She was greeted with the sight of a window leading out to the street with a massive hole in it. It had been shattered - and not from someone outside. It had been shattered from something on the inside. Her mother was nowhere to be seen. Polly cried out several times.

"Mummy? Mummy! Father! Father!"

She finally turned around. An odd scent caught her nose. She felt something odd underneath her bare feet as she walked past the dining room, all the way to the kitchen. She gasped when she saw something she had never seen before... the door to the cellar. Her parents told her that she should never go down there. There was a light from down there, and she could hear sobbing. Her mother's sobbing. The smell was even stronger as she went down to the doorway where she was never allowed to cross.

Steeling herself, Polly took a few steps down the stairway. Her mother's sobbing got louder, as did the smell. The smell was like something of a toilet that had never been cleaned. Polly put her nose into her nightgown and went closer. She finally turned a corner, and was greeted with a scene she would never forget.

Her father was leaning against a wall, disoriented, and nursing a small wound that had been delivered by something. Her hysterical mother didn't know what to do, she was so frightened. Polly looked past her parents... and her mouth dropped open. Against the wall was a set of chains, like those used to keep a prisoner of war. Several plates had been put down on the ground, and a pot - obviously the source of the stink, had been overturned. Her mother turned around and saw the stunned Polly.

Her father murmured a few things, while her mother ran over and hugged Polly.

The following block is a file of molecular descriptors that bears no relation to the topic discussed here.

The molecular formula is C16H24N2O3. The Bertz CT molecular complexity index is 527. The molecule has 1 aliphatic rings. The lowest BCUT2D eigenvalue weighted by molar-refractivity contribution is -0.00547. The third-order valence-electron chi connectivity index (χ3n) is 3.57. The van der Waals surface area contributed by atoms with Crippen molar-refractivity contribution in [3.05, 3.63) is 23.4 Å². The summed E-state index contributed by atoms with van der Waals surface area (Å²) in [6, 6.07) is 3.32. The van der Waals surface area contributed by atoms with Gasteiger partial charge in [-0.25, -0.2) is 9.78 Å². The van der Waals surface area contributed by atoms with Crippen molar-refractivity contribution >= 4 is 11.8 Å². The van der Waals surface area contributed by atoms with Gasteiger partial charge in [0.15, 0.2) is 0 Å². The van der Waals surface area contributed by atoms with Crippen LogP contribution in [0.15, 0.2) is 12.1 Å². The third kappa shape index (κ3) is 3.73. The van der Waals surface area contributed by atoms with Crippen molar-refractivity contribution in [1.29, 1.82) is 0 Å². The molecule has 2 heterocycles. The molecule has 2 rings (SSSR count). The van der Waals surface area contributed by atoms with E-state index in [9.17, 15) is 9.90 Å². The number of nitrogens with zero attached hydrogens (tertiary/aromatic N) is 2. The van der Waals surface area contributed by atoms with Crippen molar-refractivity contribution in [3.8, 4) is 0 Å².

"Polly... I'm so sorry... did he hurt you?" she asked.

"Wh-who? The burglar?" Polly asked.

"It was..." Her mother broke into tears. "Oh Polly, there was a monster we kept in the basement, and he escaped. Tell me you didn't see him, did you?"

"N-No!" Polly cried, "Is father okay?"

"I-I'm fine." As if on cue, her father finally came to his senses. "We need to get to a doctor's... and summon the police. Where did he go?"

"I-I heard a window smash, and the window to the front is broken."

"Oh no... OH NO..." her father shouted, running up the stairs.

"Wait! You're hurt! Allow me!" Polly's mother let go of her daughter and ran after the husband.

"If you hadn't given birth to that THING this never would have happened!! Now everyone will know!" her father shouted.

"Please not in front of Polly!"

Polly simply held her mouth, and felt tears flowing from her eyes, as her parents shouted at each other. She had known them to have the occasional quarrel, but never like this. All she was able to make out was how it was her mother's fault for giving birth to a monster... or her father's, as punishment for what he had done on the holiday. Or her mother's fault, for being too proud to give him off to the asylum. Or her father's, for letting him go for just a moment. Her parents vanished out of sight, momentarily forgetting about Polly. Polly looked down at the floor, seeing footprints of something.

Thinking of nothing better to do, she ran up to her bedroom crying.